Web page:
Kamran switched the dill and broadbean rice that was offered with the lamb to a second saffron rice on request. The meals came with mixed salad and two pots of homemade veg pickle.
For our next order, we were particularly greedy and ordered three dishes between the two of us to share – sorry not sorry!
So we had Sabzi Polo Mahi – seabass fillets marinated in lime, parsley, olive oil and spices, with mixed herb rice and homemade pickle, Polo Shirazi – a traditional lamb biryani from central Iran, with lamb, green lentils, mixed herbs and spices, and more pickle; and Kookoo Sabzi – a heavily herbed frittata with barberries, saffron, walnuts and spices, with salad and naan bread.
All we needed to do was cook the fish according to the instructions and reheat the other elements. As you can imagine, we were absolutely stuffed, but since I’d made a special request for kookoo sabzi the week before and Kamran kindly obliged, I couldn’t miss it (and no way was I missing the seabass or that biryani!)
By early May, our Persian feast had become a much-anticipated weekend ritual, and we enjoyed another wonderful dinner. This time we had the most succulent and tender Joojeh Kebab – chicken breast marinated in a delicious mix of yoghurt, lime, onion, saffron and spices, a fabulously flavoured Ab Goosht – a hot pot of lamb, potato and chickpeas in a rich sauce, served with naan to soak in the juices; and soft and comforting Dolmeh Bademjon – aubergine and green pepper stuffed with a filling of rice, split peas, garlic, onions herbs, and spices served with a naan and natural yoghurt.
Also in the delivery were a box of mixed salad, powdered sumac, Kamran’s homemade pickle and some herbs and radishes. There were also skewers for the chicken fillets to make it easier to grill or barbeque the kebabs.
Everything was delicious, full of wonderful flavours and textures.
By mid May, the weather was getting really hot, and barbeques were being pulled out of sheds and garages all across the country. In response, Kamran created Persian BBQ packs, and we had ours delivered on Friday night so that we could enjoy our BBQ for Saturday lunch.
We cooked only a portion of the kebabs – at least half the beautifully marinated meat was stored in our freezer for future barbeques. I had panicked and upped our order from a 2 person to 3 person serving because I do like an excess of meat at a barbeque. But of course, when it arrived there was enough meat for 4-5 people! Like their brethren across the Middle East, Iranian people are both generous and hospitable. One never goes hungry! I’m wasn’t complaining, it meant another great meal to come!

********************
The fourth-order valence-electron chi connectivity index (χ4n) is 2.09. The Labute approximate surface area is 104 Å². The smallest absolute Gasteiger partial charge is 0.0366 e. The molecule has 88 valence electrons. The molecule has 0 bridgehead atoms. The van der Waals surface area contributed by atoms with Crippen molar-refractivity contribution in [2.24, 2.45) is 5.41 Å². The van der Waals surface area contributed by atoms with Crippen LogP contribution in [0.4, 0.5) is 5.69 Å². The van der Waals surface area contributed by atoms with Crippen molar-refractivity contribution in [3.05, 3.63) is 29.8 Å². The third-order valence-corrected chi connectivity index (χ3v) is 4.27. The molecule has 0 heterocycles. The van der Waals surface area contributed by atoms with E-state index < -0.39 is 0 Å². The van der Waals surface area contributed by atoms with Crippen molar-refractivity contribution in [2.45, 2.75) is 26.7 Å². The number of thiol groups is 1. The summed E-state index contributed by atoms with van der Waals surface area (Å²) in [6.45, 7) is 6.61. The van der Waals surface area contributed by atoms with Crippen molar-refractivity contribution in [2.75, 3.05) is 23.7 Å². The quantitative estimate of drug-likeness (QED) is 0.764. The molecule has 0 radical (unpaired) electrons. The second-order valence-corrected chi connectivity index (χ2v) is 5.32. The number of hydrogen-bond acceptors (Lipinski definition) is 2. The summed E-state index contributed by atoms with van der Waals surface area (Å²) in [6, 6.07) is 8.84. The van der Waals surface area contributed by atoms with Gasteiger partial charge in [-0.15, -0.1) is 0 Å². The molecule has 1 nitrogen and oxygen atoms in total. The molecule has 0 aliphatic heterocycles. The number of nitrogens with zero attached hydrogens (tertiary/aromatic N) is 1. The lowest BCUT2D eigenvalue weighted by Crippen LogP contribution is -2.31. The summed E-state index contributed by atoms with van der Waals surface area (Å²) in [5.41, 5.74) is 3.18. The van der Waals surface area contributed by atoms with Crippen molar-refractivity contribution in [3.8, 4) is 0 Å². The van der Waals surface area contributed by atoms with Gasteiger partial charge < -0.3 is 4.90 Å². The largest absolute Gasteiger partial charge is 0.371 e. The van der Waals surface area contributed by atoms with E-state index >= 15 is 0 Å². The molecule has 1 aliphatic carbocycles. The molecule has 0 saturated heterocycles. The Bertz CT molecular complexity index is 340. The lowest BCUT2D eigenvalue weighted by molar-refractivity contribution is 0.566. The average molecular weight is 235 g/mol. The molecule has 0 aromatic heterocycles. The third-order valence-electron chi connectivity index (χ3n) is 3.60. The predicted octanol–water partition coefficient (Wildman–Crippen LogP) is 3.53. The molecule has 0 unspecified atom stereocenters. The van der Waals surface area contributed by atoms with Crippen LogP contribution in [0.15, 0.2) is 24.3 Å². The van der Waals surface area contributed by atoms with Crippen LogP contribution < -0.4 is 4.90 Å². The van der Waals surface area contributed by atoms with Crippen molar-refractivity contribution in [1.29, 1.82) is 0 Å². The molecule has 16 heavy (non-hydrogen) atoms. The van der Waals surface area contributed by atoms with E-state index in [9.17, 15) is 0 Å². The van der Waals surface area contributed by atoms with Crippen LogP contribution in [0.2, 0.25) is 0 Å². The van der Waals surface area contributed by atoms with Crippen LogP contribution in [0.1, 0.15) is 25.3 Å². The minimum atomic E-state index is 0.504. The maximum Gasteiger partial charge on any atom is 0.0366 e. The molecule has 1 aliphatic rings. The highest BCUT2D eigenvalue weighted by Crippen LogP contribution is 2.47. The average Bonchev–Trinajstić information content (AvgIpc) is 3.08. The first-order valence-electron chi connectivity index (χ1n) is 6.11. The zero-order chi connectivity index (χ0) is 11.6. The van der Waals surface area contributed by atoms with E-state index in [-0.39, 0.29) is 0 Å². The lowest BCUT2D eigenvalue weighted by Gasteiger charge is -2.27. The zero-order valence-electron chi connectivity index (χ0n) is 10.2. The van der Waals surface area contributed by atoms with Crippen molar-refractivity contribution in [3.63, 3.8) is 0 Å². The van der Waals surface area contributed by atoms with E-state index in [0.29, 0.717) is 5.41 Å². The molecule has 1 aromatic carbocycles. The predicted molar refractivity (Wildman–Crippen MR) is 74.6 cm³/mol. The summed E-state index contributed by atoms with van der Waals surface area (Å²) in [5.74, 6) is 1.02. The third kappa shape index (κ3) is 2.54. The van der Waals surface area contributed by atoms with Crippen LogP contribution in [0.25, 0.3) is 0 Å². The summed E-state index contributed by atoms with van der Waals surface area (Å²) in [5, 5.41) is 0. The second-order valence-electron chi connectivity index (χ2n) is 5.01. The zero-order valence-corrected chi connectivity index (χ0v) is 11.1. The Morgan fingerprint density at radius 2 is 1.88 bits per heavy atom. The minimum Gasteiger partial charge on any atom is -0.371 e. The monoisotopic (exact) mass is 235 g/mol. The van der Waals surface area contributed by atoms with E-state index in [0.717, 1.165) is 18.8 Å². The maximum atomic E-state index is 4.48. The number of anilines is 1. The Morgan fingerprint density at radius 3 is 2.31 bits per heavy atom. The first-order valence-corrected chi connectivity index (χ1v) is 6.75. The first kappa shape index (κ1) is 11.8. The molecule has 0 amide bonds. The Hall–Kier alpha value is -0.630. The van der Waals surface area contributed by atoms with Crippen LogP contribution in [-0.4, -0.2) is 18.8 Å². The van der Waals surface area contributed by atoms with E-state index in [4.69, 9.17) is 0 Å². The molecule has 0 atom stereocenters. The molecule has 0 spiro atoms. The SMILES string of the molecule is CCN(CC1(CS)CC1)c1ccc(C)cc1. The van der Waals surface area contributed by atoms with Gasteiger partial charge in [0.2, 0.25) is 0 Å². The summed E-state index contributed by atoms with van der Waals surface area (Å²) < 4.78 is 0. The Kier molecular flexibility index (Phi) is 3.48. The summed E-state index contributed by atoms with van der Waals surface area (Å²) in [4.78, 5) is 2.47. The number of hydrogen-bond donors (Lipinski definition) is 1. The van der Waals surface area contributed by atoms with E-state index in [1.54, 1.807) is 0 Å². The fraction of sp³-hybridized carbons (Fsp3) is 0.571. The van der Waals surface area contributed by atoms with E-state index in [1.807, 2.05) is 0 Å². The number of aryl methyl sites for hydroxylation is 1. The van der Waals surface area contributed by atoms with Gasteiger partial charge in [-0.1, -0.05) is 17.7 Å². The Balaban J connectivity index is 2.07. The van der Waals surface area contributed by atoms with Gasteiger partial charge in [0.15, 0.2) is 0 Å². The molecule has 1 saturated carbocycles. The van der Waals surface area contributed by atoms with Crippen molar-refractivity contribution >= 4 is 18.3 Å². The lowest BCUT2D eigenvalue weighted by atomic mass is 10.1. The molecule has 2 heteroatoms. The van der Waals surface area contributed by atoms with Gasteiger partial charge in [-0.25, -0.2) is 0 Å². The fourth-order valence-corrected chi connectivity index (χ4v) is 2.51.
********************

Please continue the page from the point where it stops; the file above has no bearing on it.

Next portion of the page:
So what was in the feast? We got koobideh kebabs (beef and lamb mince kebabs), joojeh kebabs (ridiculously tender chunks of chicken breast marinated in seasoned yoghurt with saffron, lime juice and onions), chicken wings (in a mix of mint, fiery spices, green lentils, potato, garlic and onion), lamb ribs (with a herby lemon, garlic and onion marinade), and lamb chops (in a seasoned paprika, yoghurt and lime mix). And I must mention how happy I was to see lamb chops with their full strip of fat, rather than it being trimmed off and discarded as is too often the case!
We also received a large green chilli pepper and tomato per person, and there were three huge naans, three portions of saffron rice, three boxes of mixed salad, and a pot of minted yoghurt sauce.
We didnt need both naans and rice, so the rice made a really fabulous egg fried rice that evening (I have not failed to notice the beautifully long and slender grains of rice that Kamran uses). With the barbeque, I also served a bowl of mixed tomatoes from Isle Of Wight Tomatoes, a supplier from which we’ve been ordering regularly throughout lockdown.
The next week’s menu included Joojeh-por – a poussin (also known as baby chicken or spring chicken) stuffed with fruit and vegetables in a pomegranate sauce served with barberry rice. The juicy meat and delicious gravy worked very well with the sweet sour dried-fruit and vegetables within the small cavity. It was fiddly to eat but worth persevering.